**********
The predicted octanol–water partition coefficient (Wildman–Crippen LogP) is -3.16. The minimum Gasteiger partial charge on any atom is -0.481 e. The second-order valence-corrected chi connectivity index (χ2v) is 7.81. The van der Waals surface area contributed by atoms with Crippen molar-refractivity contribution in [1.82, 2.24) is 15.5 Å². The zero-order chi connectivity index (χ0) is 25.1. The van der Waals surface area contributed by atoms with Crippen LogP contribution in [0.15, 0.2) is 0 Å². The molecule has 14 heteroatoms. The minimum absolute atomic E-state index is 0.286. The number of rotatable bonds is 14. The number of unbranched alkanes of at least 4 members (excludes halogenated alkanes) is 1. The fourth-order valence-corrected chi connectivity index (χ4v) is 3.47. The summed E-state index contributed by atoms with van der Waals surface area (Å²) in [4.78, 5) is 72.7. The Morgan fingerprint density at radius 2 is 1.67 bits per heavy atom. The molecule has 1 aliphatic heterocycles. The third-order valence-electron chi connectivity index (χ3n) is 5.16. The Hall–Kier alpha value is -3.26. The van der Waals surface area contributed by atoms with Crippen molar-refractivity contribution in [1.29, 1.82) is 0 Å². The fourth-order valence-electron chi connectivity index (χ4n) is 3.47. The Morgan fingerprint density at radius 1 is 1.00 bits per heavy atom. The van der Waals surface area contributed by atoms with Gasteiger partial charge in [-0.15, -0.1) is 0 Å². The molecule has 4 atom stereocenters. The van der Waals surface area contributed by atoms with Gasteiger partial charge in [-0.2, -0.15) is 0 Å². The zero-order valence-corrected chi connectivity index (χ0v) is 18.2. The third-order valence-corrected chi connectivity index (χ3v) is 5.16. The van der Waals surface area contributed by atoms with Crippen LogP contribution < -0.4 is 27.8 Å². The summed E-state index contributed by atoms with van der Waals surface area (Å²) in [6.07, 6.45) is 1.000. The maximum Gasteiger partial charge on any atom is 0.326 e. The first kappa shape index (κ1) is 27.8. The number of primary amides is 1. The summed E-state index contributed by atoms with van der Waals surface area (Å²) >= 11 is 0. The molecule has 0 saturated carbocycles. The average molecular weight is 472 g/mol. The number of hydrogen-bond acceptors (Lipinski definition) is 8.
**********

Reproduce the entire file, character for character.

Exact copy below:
The predicted octanol–water partition coefficient (Wildman–Crippen LogP) is -3.16. The minimum Gasteiger partial charge on any atom is -0.481 e. The second-order valence-corrected chi connectivity index (χ2v) is 7.81. The van der Waals surface area contributed by atoms with Crippen molar-refractivity contribution in [1.82, 2.24) is 15.5 Å². The zero-order chi connectivity index (χ0) is 25.1. The van der Waals surface area contributed by atoms with Crippen LogP contribution in [0.15, 0.2) is 0 Å². The molecule has 14 heteroatoms. The minimum absolute atomic E-state index is 0.286. The number of rotatable bonds is 14. The number of unbranched alkanes of at least 4 members (excludes halogenated alkanes) is 1. The fourth-order valence-corrected chi connectivity index (χ4v) is 3.47. The summed E-state index contributed by atoms with van der Waals surface area (Å²) in [4.78, 5) is 72.7. The Morgan fingerprint density at radius 2 is 1.67 bits per heavy atom. The molecule has 1 aliphatic heterocycles. The third-order valence-electron chi connectivity index (χ3n) is 5.16. The Hall–Kier alpha value is -3.26. The van der Waals surface area contributed by atoms with Crippen molar-refractivity contribution in [1.29, 1.82) is 0 Å². The fourth-order valence-electron chi connectivity index (χ4n) is 3.47. The Morgan fingerprint density at radius 1 is 1.00 bits per heavy atom. The van der Waals surface area contributed by atoms with Gasteiger partial charge in [-0.15, -0.1) is 0 Å². The molecule has 4 atom stereocenters. The van der Waals surface area contributed by atoms with Gasteiger partial charge in [-0.2, -0.15) is 0 Å². The zero-order valence-corrected chi connectivity index (χ0v) is 18.2. The third-order valence-corrected chi connectivity index (χ3v) is 5.16. The van der Waals surface area contributed by atoms with Crippen LogP contribution < -0.4 is 27.8 Å². The summed E-state index contributed by atoms with van der Waals surface area (Å²) in [6.07, 6.45) is 1.000. The maximum Gasteiger partial charge on any atom is 0.326 e. The first kappa shape index (κ1) is 27.8. The number of primary amides is 1. The summed E-state index contributed by atoms with van der Waals surface area (Å²) >= 11 is 0. The molecule has 0 saturated carbocycles. The average molecular weight is 472 g/mol. The number of hydrogen-bond acceptors (Lipinski definition) is 8.